The Post Office is now offering day-to-day banking services after launching three new current accounts today.
A standard account, a packaged account and a basic bank account are being piloted in 29 branches across East Anglia.
The new products could make it easier for people in rural communities to access their money, as 99.7% of people live within three miles of a branch (see our Best Bank Accounts, Basic Bank Accounts and Packaged Accounts guides for the best buys).
The Post Office initially announced last month that it was moving into the current account market, but without giving details (see the Post Office to offer current accounts MSE News story).
A wider rollout of the Post Office accounts, run alongside Bank of Ireland, is planned for 2014.
What's on offer?
The Post Office is offering a standard account billed as a "free in credit" everyday bank offering, as well as a packaged account with added benefits such as travel insurance and breakdown cover for £8 a month.
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It's also launching the Control Account, which is aimed at low-income customers who struggle to access mainstream banking.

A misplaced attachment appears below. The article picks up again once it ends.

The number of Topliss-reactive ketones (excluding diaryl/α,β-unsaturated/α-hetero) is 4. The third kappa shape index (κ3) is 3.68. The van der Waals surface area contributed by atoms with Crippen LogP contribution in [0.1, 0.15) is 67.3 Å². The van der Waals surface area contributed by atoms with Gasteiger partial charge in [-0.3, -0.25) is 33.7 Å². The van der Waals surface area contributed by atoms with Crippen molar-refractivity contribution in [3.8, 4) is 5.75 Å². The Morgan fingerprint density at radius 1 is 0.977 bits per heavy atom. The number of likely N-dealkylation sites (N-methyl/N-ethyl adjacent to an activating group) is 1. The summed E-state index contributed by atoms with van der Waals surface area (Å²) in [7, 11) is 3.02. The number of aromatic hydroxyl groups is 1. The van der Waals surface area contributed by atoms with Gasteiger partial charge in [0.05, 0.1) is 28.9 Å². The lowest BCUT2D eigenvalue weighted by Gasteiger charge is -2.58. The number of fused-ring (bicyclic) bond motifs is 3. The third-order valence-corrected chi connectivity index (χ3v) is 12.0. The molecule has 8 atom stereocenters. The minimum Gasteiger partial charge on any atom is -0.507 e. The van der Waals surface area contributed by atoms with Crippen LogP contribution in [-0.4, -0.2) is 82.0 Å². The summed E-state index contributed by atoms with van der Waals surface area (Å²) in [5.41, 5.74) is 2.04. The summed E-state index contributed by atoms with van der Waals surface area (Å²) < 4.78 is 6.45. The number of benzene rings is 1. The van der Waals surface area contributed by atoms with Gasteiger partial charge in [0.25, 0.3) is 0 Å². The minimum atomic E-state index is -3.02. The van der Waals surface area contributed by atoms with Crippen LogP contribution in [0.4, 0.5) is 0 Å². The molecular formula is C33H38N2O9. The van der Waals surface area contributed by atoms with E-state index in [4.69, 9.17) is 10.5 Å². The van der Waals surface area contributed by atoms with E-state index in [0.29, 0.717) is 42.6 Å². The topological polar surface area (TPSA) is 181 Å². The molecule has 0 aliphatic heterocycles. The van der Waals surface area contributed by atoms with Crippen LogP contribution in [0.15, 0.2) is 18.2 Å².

Only last week the European Commission announced proposals to give more people access to bank accounts last week (see the EU plans to widen access to basic bank accounts MSE News story).
Control Account customers have to pay £5 a month to get the account and the minimum deposit is £20, but they won't be hit by banking charges when direct debits and standing orders are returned unpaid because there isn't enough money in the account.
It's designed to appeal to those put off by unexpected penalties for bounced payments, which cost some customers £140 a year.
Many of those who do not have bank accounts are thought to be deterred by fear of the charges. This means they miss out on better deals for utility bills which are only available via monthly direct debit.
The Post Office says paying such bills by direct debit could save customers, on average, between £125 and £215 each year.
However there's no overdraft facility on the account and it doesn't come with a debit card – there's only a cash card, which can be used to withdraw money.